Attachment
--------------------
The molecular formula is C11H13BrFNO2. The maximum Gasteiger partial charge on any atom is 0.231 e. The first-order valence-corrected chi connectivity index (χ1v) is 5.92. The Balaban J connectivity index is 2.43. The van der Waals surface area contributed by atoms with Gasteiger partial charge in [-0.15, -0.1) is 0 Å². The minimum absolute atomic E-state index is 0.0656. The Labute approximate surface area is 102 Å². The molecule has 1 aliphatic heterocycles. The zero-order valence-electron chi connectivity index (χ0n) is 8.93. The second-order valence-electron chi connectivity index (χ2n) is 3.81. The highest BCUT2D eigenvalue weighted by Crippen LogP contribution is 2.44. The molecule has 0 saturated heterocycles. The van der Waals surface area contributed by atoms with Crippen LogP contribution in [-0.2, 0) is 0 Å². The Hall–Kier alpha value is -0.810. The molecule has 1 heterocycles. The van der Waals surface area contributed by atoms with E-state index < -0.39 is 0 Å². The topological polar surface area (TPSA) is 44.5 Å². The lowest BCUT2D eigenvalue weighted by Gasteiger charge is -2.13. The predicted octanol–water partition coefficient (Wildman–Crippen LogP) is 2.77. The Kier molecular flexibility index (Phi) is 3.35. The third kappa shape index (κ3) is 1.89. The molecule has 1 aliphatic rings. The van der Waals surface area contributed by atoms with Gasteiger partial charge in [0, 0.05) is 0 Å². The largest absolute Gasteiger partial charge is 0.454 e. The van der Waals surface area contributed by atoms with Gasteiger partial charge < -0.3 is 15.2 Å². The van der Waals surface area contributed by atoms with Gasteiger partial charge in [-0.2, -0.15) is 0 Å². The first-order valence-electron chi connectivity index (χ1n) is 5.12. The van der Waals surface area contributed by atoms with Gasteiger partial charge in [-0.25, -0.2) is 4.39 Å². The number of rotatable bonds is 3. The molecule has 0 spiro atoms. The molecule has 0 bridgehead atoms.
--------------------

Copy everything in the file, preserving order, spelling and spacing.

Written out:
The molecular formula is C11H13BrFNO2. The maximum Gasteiger partial charge on any atom is 0.231 e. The first-order valence-corrected chi connectivity index (χ1v) is 5.92. The Balaban J connectivity index is 2.43. The van der Waals surface area contributed by atoms with Gasteiger partial charge in [-0.15, -0.1) is 0 Å². The minimum absolute atomic E-state index is 0.0656. The Labute approximate surface area is 102 Å². The molecule has 1 aliphatic heterocycles. The zero-order valence-electron chi connectivity index (χ0n) is 8.93. The second-order valence-electron chi connectivity index (χ2n) is 3.81. The highest BCUT2D eigenvalue weighted by Crippen LogP contribution is 2.44. The molecule has 0 saturated heterocycles. The van der Waals surface area contributed by atoms with Crippen LogP contribution in [-0.2, 0) is 0 Å². The Hall–Kier alpha value is -0.810. The molecule has 1 heterocycles. The van der Waals surface area contributed by atoms with E-state index < -0.39 is 0 Å². The topological polar surface area (TPSA) is 44.5 Å². The lowest BCUT2D eigenvalue weighted by Gasteiger charge is -2.13. The predicted octanol–water partition coefficient (Wildman–Crippen LogP) is 2.77. The Kier molecular flexibility index (Phi) is 3.35. The third kappa shape index (κ3) is 1.89. The molecule has 1 aliphatic rings. The van der Waals surface area contributed by atoms with Gasteiger partial charge in [0, 0.05) is 0 Å². The largest absolute Gasteiger partial charge is 0.454 e. The van der Waals surface area contributed by atoms with Gasteiger partial charge < -0.3 is 15.2 Å². The van der Waals surface area contributed by atoms with Gasteiger partial charge in [-0.2, -0.15) is 0 Å². The first-order valence-electron chi connectivity index (χ1n) is 5.12. The van der Waals surface area contributed by atoms with Gasteiger partial charge in [-0.25, -0.2) is 4.39 Å². The number of rotatable bonds is 3. The molecule has 0 spiro atoms. The molecule has 0 bridgehead atoms.